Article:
A lot of people like to use self-justification reasons to convince themselves that it is OK to have a lot of debt. These reasons include:
1. Interest rates are at an all-time low! Now is a great time to borrow!
2. Home mortgage and vacation home mortgage interest is tax deductible!
3. There is an "opportunity cost" to paying down debt or paying cash!
4. Everyone borrows money to buy things!
All of these are specious reasons and often employed by salesmen to "close the deal" on a car or motorhome (the latter being declarable as a vacation home, and thus the interest deductible). But they are all basically false and poor reasoning.
The main problem with debt is that you have to pay it back. Even if you could borrow $25,000 interest-free to buy a car, you are now committed to paying that $25,000 back, eventually. So like the man in the picture above, you are burdened with debt. You are far better off buying a less expensive lightly used car, 1-3 years old, and paying cash - about half to two-thirds the cost of a new car. Even if interest was not an issue, you'd come out way ahead.
(and note that the "0%" interest gags used by the car dealers are really not interest-free. You have to pay full retail on the car and forgo any rebates applicable to the car. So you end up paying the same amount as you would through regular financing. It is just a shell game to make it seem like there is no interest. Oh yea, and when you get there, they will tell you that anything less than a credit score of 800 doesn't qualify. It is just a gag - a con - and who buys from con men?)
But of course, interest is a big issue, adding 25-50% to the cost of any item purchased on credit. But for many people, the principle alone is enough to sink them. They cannot ever reasonably pay off the principle of a loan, and thus make interest payments monthly on a debt that never seems to go away. This is how "revolving" credit works - an insidious debt that grows over time, like a cancer, until it reaches a point where the borrower can never pay it off - even if it was interest-free.
So all of the rationalizations about debt above ignore the problem of the principle. If you can't pay off the principle, then the interest is surely going to kill you.
But let's look at these excuses and deconstruct them one at a time:
1. Interest rates are at an all-time low! Now is a great time to borrow! Interest rates are at an all time low - for banks. But for your credit card, it may still be at 12-15% which is considered "good" by most Americans. This is a lot of interest to pay and can double the cost of purchases. Even lower interest mortgages can double the price of a house over 30 years, with interest payments. And of course, if you want to "refi" to take advantage of these low rates, expect to add $5000 or more to the balance of your mortgage and reset the payoff to 30 years again.
2. Home mortgage and vacation home mortgage interest is tax deductible! As we have discussed in this blog time and again, you can't deduct your way to wealth. Even with tax deductions, you will still pay tons of money in interest - and still have to pay back the principle. Paying too much for a house, or worse, a motorhome or boat (which can qualify as vacation homes), will leave you broke, even if they waived the interest. And as we illustrated in a previous post, it is all too easy to be upside down in a boat or motorhome. You cannot deduct your way to wealth, period.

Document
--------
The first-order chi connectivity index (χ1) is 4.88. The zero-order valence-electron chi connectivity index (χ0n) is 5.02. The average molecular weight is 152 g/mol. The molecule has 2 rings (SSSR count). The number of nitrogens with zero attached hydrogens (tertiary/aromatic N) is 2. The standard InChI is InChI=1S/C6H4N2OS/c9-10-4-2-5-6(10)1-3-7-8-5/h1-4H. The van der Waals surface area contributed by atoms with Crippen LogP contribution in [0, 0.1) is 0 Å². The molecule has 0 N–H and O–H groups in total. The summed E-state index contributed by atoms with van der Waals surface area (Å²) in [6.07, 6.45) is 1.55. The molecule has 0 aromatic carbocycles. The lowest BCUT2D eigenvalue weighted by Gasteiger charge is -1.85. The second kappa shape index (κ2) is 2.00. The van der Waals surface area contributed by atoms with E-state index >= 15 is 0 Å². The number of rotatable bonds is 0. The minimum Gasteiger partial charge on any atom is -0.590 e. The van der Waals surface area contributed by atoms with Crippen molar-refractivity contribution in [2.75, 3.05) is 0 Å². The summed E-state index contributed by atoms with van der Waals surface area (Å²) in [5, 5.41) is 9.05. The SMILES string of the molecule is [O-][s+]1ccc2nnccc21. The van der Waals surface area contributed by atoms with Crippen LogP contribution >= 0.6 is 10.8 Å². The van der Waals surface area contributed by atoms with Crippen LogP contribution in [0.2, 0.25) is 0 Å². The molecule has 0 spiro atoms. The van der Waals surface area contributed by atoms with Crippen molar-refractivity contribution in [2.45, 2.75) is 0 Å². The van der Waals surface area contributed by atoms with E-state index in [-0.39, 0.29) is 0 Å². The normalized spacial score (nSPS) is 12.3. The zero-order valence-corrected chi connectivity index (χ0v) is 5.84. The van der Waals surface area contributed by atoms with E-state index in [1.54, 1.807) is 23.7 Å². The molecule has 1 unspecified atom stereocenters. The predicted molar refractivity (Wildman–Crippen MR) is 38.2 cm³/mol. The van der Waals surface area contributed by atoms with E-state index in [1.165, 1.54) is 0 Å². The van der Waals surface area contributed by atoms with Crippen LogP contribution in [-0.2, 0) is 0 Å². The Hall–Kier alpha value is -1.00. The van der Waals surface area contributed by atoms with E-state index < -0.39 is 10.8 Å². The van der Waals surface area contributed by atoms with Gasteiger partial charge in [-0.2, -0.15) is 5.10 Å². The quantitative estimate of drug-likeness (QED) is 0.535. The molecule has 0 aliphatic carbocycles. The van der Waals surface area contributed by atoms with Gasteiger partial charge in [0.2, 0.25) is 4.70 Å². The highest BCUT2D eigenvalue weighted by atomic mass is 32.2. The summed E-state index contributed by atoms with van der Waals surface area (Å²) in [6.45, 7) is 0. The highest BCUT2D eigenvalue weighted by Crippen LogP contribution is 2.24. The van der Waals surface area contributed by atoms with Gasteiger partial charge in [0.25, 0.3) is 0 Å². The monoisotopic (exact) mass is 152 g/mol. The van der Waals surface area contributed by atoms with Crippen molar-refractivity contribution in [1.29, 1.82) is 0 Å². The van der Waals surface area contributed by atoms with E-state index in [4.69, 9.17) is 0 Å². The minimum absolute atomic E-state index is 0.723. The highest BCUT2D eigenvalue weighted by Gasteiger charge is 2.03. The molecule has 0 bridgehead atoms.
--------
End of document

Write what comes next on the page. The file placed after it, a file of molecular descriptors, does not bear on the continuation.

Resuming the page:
3. There is an "opportunity cost" to paying down debt or paying cash! This is only true if the cash you are "tying up" by making a cash purchase or paying down debt could earn more money to you at the same risk level. Yes, in theory, you could make 15% in high-risk, high-yield stock funds next year. You could also lose all of your money this way. But paying off debt or avoiding debt by paying cash for a purchase ends up saving you a guaranteed amount of money in the interest you aren't paying. So the idea that you could invest and make more is great - in theory - but in reality it is comparing apples and oranges. Moreover, "opportunity cost" is an economic theory more applicable to businesses, which uses their money to make money, not to buy depreciating assets like cars and jet skiis.
4. Everyone borrows money to buy things! No, not everyone, just poor people and the middle-class-poor. If you want to be one of those poor saps who lives "paycheck to paycheck" on $100,000 a year, go right ahead. Just put everything on credit. It isn't hard to do. But you will end up owing, not owning, as you will forever be paying for your purchases long after you have made them. Give yourself a 10% raise and stop buying everything on credit!
The credit industry likes to spread these myths, as it helps their industry. The more people borrow, the better off they are, of course. If people started going back to paying cash, they would suffer. Moreover, if people had to pay cash for everything, they would scrutinize prices more thoroughly and think long and hard about purchases more. Guess what? That is what you are supposed to be doing, anyway!
Credit also allows merchants to obscure the price of things by concentrating on "monthly payment" and not overall cost. Adam Smith's "invisible hand" of the marketplace is blind if it cannot see real pricing. Transparency in any market is essential if it is going to be a fair market. But once you can sell someone on "monthly payment" you can obscure pricing. And as I noted in my Monster Motors posting, many new and used car dealers do just that - promote cars based on monthly payments.
Debt is bad, period. Get out of the habit of thinking that it is OK, acceptable, economically preferable, or that "everyone does it" so it must be OK. Watching TeeVee only serves to enforce these sort of myths, as that propaganda machine bangs them into your head.
Debt-free is really the only way to go - if you want to be free yourself.